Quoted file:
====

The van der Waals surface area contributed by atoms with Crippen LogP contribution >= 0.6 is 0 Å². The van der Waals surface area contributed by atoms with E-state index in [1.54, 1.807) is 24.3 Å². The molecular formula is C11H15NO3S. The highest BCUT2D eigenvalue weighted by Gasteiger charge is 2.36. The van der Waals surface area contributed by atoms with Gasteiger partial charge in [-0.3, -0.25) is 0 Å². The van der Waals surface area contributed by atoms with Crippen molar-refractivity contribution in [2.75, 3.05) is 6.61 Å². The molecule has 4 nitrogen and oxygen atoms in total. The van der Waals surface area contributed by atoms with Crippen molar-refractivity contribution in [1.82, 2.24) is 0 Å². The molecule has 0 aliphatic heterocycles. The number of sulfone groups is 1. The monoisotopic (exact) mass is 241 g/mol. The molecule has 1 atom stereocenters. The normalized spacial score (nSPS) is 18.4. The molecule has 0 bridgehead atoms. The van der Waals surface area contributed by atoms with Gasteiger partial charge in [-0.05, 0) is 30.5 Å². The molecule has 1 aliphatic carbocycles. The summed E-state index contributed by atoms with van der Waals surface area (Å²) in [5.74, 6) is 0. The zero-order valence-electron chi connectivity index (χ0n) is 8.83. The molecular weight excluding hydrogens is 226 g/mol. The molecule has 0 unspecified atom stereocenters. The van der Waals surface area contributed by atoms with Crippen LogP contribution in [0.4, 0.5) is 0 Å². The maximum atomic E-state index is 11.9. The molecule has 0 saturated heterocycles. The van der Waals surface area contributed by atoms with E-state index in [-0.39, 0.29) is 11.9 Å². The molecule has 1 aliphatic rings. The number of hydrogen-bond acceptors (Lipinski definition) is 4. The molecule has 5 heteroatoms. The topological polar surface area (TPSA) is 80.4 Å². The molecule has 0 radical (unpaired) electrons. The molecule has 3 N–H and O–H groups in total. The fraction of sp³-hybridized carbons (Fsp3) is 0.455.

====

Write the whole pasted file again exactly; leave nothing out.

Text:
The van der Waals surface area contributed by atoms with Crippen LogP contribution >= 0.6 is 0 Å². The van der Waals surface area contributed by atoms with E-state index in [1.54, 1.807) is 24.3 Å². The molecular formula is C11H15NO3S. The highest BCUT2D eigenvalue weighted by Gasteiger charge is 2.36. The van der Waals surface area contributed by atoms with Gasteiger partial charge in [-0.3, -0.25) is 0 Å². The van der Waals surface area contributed by atoms with Crippen molar-refractivity contribution in [2.75, 3.05) is 6.61 Å². The molecule has 4 nitrogen and oxygen atoms in total. The van der Waals surface area contributed by atoms with Crippen molar-refractivity contribution in [1.82, 2.24) is 0 Å². The molecule has 0 aliphatic heterocycles. The number of sulfone groups is 1. The monoisotopic (exact) mass is 241 g/mol. The molecule has 1 atom stereocenters. The normalized spacial score (nSPS) is 18.4. The molecule has 0 bridgehead atoms. The van der Waals surface area contributed by atoms with Gasteiger partial charge in [-0.05, 0) is 30.5 Å². The molecule has 1 aliphatic carbocycles. The summed E-state index contributed by atoms with van der Waals surface area (Å²) in [5.74, 6) is 0. The zero-order valence-electron chi connectivity index (χ0n) is 8.83. The molecular weight excluding hydrogens is 226 g/mol. The molecule has 0 unspecified atom stereocenters. The van der Waals surface area contributed by atoms with Crippen LogP contribution in [0.4, 0.5) is 0 Å². The maximum atomic E-state index is 11.9. The molecule has 0 saturated heterocycles. The van der Waals surface area contributed by atoms with E-state index in [-0.39, 0.29) is 11.9 Å². The molecule has 1 aliphatic rings. The number of hydrogen-bond acceptors (Lipinski definition) is 4. The molecule has 5 heteroatoms. The topological polar surface area (TPSA) is 80.4 Å². The molecule has 0 radical (unpaired) electrons. The molecule has 3 N–H and O–H groups in total. The fraction of sp³-hybridized carbons (Fsp3) is 0.455.